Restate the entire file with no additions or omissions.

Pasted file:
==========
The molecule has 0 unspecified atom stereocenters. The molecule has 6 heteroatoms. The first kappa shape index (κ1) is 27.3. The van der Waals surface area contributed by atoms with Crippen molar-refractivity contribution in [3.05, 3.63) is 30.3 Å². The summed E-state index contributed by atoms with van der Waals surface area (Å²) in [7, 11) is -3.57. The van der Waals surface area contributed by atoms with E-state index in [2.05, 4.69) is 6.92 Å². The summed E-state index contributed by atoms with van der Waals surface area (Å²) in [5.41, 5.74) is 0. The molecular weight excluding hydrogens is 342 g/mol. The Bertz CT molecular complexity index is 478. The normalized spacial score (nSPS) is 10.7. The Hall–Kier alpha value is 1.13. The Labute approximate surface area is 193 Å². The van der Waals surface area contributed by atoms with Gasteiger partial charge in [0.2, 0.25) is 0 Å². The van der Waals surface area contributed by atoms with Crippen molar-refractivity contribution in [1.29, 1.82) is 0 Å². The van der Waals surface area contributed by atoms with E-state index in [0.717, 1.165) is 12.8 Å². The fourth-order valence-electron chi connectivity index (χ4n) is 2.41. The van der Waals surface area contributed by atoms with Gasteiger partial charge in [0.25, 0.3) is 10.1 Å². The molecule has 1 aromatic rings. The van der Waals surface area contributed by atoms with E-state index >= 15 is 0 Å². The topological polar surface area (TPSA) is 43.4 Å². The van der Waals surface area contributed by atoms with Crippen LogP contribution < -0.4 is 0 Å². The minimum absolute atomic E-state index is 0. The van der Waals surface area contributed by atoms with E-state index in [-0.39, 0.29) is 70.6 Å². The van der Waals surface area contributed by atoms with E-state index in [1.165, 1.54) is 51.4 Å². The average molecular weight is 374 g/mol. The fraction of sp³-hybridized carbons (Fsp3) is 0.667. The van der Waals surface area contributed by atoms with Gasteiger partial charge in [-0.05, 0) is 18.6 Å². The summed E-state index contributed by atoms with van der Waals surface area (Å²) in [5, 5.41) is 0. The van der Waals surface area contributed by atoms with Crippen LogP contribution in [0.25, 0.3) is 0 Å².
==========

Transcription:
The molecule has 0 unspecified atom stereocenters. The molecule has 6 heteroatoms. The first kappa shape index (κ1) is 27.3. The van der Waals surface area contributed by atoms with Crippen molar-refractivity contribution in [3.05, 3.63) is 30.3 Å². The summed E-state index contributed by atoms with van der Waals surface area (Å²) in [7, 11) is -3.57. The van der Waals surface area contributed by atoms with E-state index in [2.05, 4.69) is 6.92 Å². The summed E-state index contributed by atoms with van der Waals surface area (Å²) in [5.41, 5.74) is 0. The molecular weight excluding hydrogens is 342 g/mol. The Bertz CT molecular complexity index is 478. The normalized spacial score (nSPS) is 10.7. The Hall–Kier alpha value is 1.13. The Labute approximate surface area is 193 Å². The van der Waals surface area contributed by atoms with Gasteiger partial charge in [0.2, 0.25) is 0 Å². The van der Waals surface area contributed by atoms with Crippen molar-refractivity contribution in [1.29, 1.82) is 0 Å². The van der Waals surface area contributed by atoms with E-state index in [0.717, 1.165) is 12.8 Å². The fourth-order valence-electron chi connectivity index (χ4n) is 2.41. The van der Waals surface area contributed by atoms with Gasteiger partial charge in [0.25, 0.3) is 10.1 Å². The molecule has 1 aromatic rings. The van der Waals surface area contributed by atoms with E-state index >= 15 is 0 Å². The topological polar surface area (TPSA) is 43.4 Å². The van der Waals surface area contributed by atoms with Crippen LogP contribution < -0.4 is 0 Å². The minimum absolute atomic E-state index is 0. The van der Waals surface area contributed by atoms with E-state index in [-0.39, 0.29) is 70.6 Å². The van der Waals surface area contributed by atoms with E-state index in [1.165, 1.54) is 51.4 Å². The average molecular weight is 374 g/mol. The fraction of sp³-hybridized carbons (Fsp3) is 0.667. The van der Waals surface area contributed by atoms with Gasteiger partial charge in [-0.05, 0) is 18.6 Å². The summed E-state index contributed by atoms with van der Waals surface area (Å²) in [5, 5.41) is 0. The van der Waals surface area contributed by atoms with Crippen LogP contribution in [0.25, 0.3) is 0 Å².